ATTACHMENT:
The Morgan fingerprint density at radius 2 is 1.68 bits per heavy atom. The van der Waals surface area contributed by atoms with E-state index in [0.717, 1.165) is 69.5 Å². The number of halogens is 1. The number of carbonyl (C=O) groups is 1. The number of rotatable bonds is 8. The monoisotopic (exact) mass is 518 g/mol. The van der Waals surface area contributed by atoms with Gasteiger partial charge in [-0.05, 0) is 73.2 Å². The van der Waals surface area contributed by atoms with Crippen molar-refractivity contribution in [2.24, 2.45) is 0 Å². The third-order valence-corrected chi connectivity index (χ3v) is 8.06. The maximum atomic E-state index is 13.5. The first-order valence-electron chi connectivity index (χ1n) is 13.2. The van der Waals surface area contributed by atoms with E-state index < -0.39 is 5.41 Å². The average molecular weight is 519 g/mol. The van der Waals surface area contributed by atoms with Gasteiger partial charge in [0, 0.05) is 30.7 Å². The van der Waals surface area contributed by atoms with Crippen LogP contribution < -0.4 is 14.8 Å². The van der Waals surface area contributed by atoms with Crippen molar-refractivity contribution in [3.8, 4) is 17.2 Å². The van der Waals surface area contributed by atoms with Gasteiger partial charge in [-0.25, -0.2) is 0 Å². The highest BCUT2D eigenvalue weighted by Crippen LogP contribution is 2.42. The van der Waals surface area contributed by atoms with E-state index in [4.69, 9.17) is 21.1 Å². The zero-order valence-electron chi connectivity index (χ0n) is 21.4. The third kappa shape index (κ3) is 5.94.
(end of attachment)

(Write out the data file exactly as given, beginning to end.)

The Morgan fingerprint density at radius 2 is 1.68 bits per heavy atom. The van der Waals surface area contributed by atoms with E-state index in [0.717, 1.165) is 69.5 Å². The number of halogens is 1. The number of carbonyl (C=O) groups is 1. The number of rotatable bonds is 8. The monoisotopic (exact) mass is 518 g/mol. The van der Waals surface area contributed by atoms with Gasteiger partial charge in [-0.05, 0) is 73.2 Å². The van der Waals surface area contributed by atoms with Crippen molar-refractivity contribution in [2.24, 2.45) is 0 Å². The third-order valence-corrected chi connectivity index (χ3v) is 8.06. The maximum atomic E-state index is 13.5. The first-order valence-electron chi connectivity index (χ1n) is 13.2. The van der Waals surface area contributed by atoms with E-state index < -0.39 is 5.41 Å². The average molecular weight is 519 g/mol. The van der Waals surface area contributed by atoms with Gasteiger partial charge in [0, 0.05) is 30.7 Å². The van der Waals surface area contributed by atoms with Crippen LogP contribution < -0.4 is 14.8 Å². The van der Waals surface area contributed by atoms with Crippen molar-refractivity contribution in [3.8, 4) is 17.2 Å². The van der Waals surface area contributed by atoms with Gasteiger partial charge in [-0.25, -0.2) is 0 Å². The highest BCUT2D eigenvalue weighted by Crippen LogP contribution is 2.42. The van der Waals surface area contributed by atoms with E-state index in [4.69, 9.17) is 21.1 Å². The zero-order valence-electron chi connectivity index (χ0n) is 21.4. The third kappa shape index (κ3) is 5.94.